On Meeting Masaharu Morimoto
Oh man, I’ve always wanted to be like Clotilde Dusouilier from Chocolate and Zucchini and name a post “On meeting ____” where the blank is filled in with some famous person’s name. And now I am; I never thought it would happen so soon. But for now, my version of “meeting” has a very different meaning than Clotilde’s. She has gotten to cook with Sadaharu Aiku, and sign a copy of her own book for Jude Law, and I…
I got to sit in an audience and watch Morimoto cook.
But, you won’t hear any complaints from me! Watching THE Iron Chef Japan Masaharu Morimoto cook two of his favorite dishes in person, right before my very eyes, was pretty damn awesome. I was definitely a happy camper (aside from the car issues I had along the way.)
The event was actually a book signing put on by Kendall College and the Chicagourmets organization. Morimoto recently released a new book called “Morimoto: The New Art of Japanese Cooking” – which by the way is FANTASTIC – and he was coming to Chicago for its debut. The event coordinators threw in a cooking demonstration and a food and wine tasting. Sweet!
The wine was provided by Chandon wines, as in…the Chandon guy himself was there to explain them, and as in, I rode the elevator with him on the way out! They were featuring two of their newly released wines: a Rose Brut and a Blanc de Noirs. But anyway, back to Morimoto…
The two dishes he prepared were Tuna Pizza and Daikon Fettucine, both of which are in his book.
He started with the Daikon Fettucine, a recipe he said came from his mother. Daikon means Japanese radish and he showed us three different ways to prepare the radish into fettucine-like shapes, some simpler than others. If you’re Morimoto and have amazing knife skills, you could peel layers off the radish in a circular motion, and then slice the layers into pieces of “pasta,” or, if you’re like me, you could just use a vegetable peeler! Either way, he showed us how to do both and I was very grateful.
Here’s the final product. He cooked the radish in a tomato sauce that he made from fresh garlic, onion, and tomatoes.
Next he made tuna pizza. Tuna of course, refers to sushi tuna and he showed us two ways how to make it. One way was to carefully slice (again with his amazing knife skills) sashimi pieces of tuna and place them in a circular pattern around the already-made pizza crust. The other was to finely chop the sushi tuna so that it becomes almost a sauce, and spread it on the pizza crust. He used the latter method and topped it with some jalapenos, tomatoes, onion, and anchovi aioli. Here was the final product:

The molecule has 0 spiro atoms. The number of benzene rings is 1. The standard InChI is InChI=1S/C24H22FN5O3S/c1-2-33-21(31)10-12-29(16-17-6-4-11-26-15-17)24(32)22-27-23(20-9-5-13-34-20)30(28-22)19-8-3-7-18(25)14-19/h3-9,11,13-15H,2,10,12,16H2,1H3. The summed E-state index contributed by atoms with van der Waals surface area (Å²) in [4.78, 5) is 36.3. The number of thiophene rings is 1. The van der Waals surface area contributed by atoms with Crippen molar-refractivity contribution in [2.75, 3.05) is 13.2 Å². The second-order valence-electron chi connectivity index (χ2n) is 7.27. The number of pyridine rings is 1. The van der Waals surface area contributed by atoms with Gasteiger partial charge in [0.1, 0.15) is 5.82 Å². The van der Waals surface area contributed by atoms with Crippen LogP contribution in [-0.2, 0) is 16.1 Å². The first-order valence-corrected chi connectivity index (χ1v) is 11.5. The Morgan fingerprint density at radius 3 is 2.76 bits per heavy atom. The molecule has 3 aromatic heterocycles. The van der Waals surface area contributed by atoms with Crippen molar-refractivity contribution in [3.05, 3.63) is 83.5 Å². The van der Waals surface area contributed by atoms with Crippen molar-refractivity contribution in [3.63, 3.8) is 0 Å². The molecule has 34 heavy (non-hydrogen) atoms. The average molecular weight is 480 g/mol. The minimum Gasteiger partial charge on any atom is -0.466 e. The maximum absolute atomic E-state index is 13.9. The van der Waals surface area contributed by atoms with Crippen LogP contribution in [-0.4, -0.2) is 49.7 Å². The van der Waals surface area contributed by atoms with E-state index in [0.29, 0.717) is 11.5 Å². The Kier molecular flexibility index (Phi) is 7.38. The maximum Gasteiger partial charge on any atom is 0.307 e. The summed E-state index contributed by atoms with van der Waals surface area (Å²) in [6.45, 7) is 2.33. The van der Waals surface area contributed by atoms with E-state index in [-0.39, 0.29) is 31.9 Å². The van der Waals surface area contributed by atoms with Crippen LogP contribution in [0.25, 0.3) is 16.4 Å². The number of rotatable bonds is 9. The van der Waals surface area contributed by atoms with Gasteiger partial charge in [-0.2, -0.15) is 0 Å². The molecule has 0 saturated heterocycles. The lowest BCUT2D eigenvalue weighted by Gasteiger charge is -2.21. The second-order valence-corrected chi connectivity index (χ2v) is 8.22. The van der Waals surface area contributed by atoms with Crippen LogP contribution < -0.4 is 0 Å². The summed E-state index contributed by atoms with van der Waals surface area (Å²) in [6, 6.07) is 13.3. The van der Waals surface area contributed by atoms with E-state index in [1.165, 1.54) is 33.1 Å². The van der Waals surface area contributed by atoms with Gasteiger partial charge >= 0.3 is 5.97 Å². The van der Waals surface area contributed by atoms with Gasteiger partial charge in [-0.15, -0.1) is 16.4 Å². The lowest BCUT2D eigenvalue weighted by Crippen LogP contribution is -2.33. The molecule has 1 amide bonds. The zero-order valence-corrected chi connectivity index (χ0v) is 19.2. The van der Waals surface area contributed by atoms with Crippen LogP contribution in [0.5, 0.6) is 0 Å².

Now, when I signed up, I thought the food tasting meant I would get to taste his food, but alas, these two small dishes were not enough to pass around. Instead, the students of Kendall College culinary school prepared appetizers that, while I was disappointed they weren’t Morimoto’s, were pretty excellent.
BUT, a funny thing happened. While I was in line waiting to get Morimoto’s autograph, the line curved around the cooking demonstration table. When I was at the point in line where the two food dishes were right next to me, a Kendall college student jumps in front of me to grab a piece of the tuna pizza right off the plate! At first I think he is obnoxious and rude, and said to my friend “Umm why does he think he can do that?” but then after many others followed his lead, a series of other thoughts ensued and now I’m thankful to him. Two small plates of food were somehow split between the hundred or so people in the audience, or at least the people who were around to scavenge (we surely did look like scavengers who had never eaten in their lives…)
So I bet you want to know how it was. Well…I went into the event thinking I would love and rave about the tuna pizza, but it turns out I liked the Daikon Fettucine much more! His tomato sauce, or I should say his mother’s, is to die for. But now I can say I have officially tasted food prepared by Masaharu Morimoto himself! And here’s a picture to prove it (and to break up the text :o) ):
After the cooking demonstrations, the audience and Morimoto went through a little Q&A action. A bunch of typical questions came up to which Morimoto would frequently answer “I consider cooking more of a passion than a skill,” and claim that he cooks for himself, not for anyone else (motivationally, not physically.) But the Best Question Award goes to….drum roll please…the person who asked “Will you be opening up a restaurant in Chicago?” He actually sat there and pondered it. It was adorable. Most people would maybe chuckle and say “maybe,” etc. But he said he’d consider it and then asked how the Japanese food market was in Chicago. I think we collectively yelled “IT’S GREAT!” Right now he has only one restaurant, located in Philadelphia. So if Chicago happens, I will definitely brag about being the witness to that idea. Haha.
Anyway, I think that everyone should go out and buy Morimoto’s book. It sells at a somewhat-hefty $40, but it has the most amazing photographs and illustrations of food I have ever seen. Morimoto goes through his techniques step-by-step, and it was definitely worth using my Border’s 20% off-one-item-coupon for. Not to mention, he was a hell of a nice guy, and if that doesn’t sell you, well, I don’t know what would.
After he signed everyone’s books, he said goodbye and did one of those polite head nods as he left. I was across the room unprepared for his leaving, so I did one of those reflexive jump up and waves. He turned around and waved back, and that made my day! Am I starstruck or what? After that I left to go deal with my broken car, and guess who drove by to see me (and my dad) under the hood? If only he would have stopped to help me! Haha.
Either way, that’s the story of how I met Masaharu Morimoto. It was awesome.
-Hillary, still taking in the eventful and tiresome weekend